Tuesday, November 8, 2011

How to NOT Make a Micro-Budget Feature Film

I define micro-budget features as those made for less than $200k. This correlates with SAG's definition of an Ultra Low Budget film. I have made a few micro-budget films to date and each year festivals are loaded with them.

So how should you NOT go about making them? Sometimes it's easier to talk about what not to do.

Here are areas that can be costly and what you should try to avoid when making a micro-budget film.:

1) A lot of locations - moving all around while you film takes time and money. You know how long it can take to pack a bag for an overnight trip. Imagine packing and unpacking a grip truck? Takes time, which means more shooting days, which takes more money.
2) Shooting on location where you have to fly in your actors and crew - housing, per diem, and airfare is expensive. Period. But if you have major support in a region that will give you resources and housing dirt cheap then it could be worth it. Just be careful and plan wisely.
3) Visual Effects - unless you have a friend who is able to do all of your VFX for cheap, deferred or free stay away from VFX-heavy scripts on your small film.
4) A lot of characters - actors are costly to pay and feed and house so keep the number of characters low.
5) Shots that require expensive equipment like cranes. $$$
6) Action sequences - these require time to set up shots and experienced crew who can make the shots look believable. This translates to more money needed.
7) Animals - says it all, I think: animals. And their handlers need to eat and be paid.
8) Children - says it all times infinity: children. They can't work as many hours as adults. They need a studio teacher on set who needs to be paid and their parents can be difficult. They all need to eat too. See how everything comes back to catering?
9) Stunts - again, the believability factor plays here. You want to work with seasoned stunt people on major stunts as they know how to do them safely and realistically. Experienced stunt people like to be paid well.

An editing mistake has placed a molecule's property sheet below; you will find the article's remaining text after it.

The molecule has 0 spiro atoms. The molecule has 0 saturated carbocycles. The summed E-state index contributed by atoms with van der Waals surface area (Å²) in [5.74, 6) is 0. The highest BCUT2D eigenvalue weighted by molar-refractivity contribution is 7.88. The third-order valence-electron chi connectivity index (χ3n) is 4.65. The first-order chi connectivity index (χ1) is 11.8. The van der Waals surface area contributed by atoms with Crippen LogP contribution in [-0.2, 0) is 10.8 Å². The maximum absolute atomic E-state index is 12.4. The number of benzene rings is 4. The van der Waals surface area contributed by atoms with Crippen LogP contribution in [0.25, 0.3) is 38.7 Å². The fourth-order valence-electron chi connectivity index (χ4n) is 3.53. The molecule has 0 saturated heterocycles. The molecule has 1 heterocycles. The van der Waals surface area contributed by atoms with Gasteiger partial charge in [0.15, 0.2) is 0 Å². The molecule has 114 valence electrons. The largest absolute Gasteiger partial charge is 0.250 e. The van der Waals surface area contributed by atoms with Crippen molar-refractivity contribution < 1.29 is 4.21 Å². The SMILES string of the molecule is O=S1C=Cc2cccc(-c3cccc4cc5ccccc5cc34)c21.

10) Period pieces - finding the items that indicate a certain time period can be tough and costly to buy or rent.
11) Crew - keep your crew small, which will mean keeping your equipment and lighting needs small too - which means keeping your night shoots to a minimum.
12) Night shoots - Keep your night shoots to a minimum. You tend to need light for night shoots = money.
13) Food - another reason to keep your cast and crew small. The more mouths to feed, the higher the cost to you.
14) Shooting in the water or rain or snow etc requires special equipment and crew and will slow your shoot down. And it can also increase the pay required for your actors.
15) Insurance - insurance is costly so it helps to keep your shooting days low and your risky filmmaking to a minimum.
16) Shooting days - keep the number of shooting days tight. Each day of filmming can add thousands to your budget. Don't be unrealistic though. Going over can cost you even more money than planning the proper shooting schedule.
17) Going WGA or DGA will cost you money. Micro-budget films should not be made WGA or DGA signatory. That's just my opinion as those unions will demand certain salaries and pay for pension and health and welfare for working with their members. You can find great writers and great directors who are not in the unions for your micro-budget project. Go WGA and DGA when you have a larger budget.
18) Not using pro actors. I do recommend becoming SAG signatory and using SAG actors for any sized film. It is difficult to find strong nonunion actors so save yourself a headache and time on set because they will know how to act in front of a camera and give your film a little cache by going with more seasoned and well known actors when you can.
19) Shoot any ole script - Don't shoot a crappy script because you want to make a movie. Make sure the script is AWESOME. Take your time to find the right project and make it great. That time will be extremely well spent.
20) Not paying yourself is WRONG. Even if it is deferred or as an in-kind investment or whatever. You need to be paid. You are worth it. Filmmaking is a business. Treat it so.

There are a lot more hints on how to make a micro-budget film. Perhaps I should write a book? Hmmm.

3 comments:

Shenan said...

Great list, thank you! I've been reading your blog for a while, but posting a comment for the first time.

IAFT said...

This information can really help me and my friends who are doing indie films. Thanks for this information.

IAFT said...

This is a helpful information for me & my friends. We are into doing indie films. Thanks for this.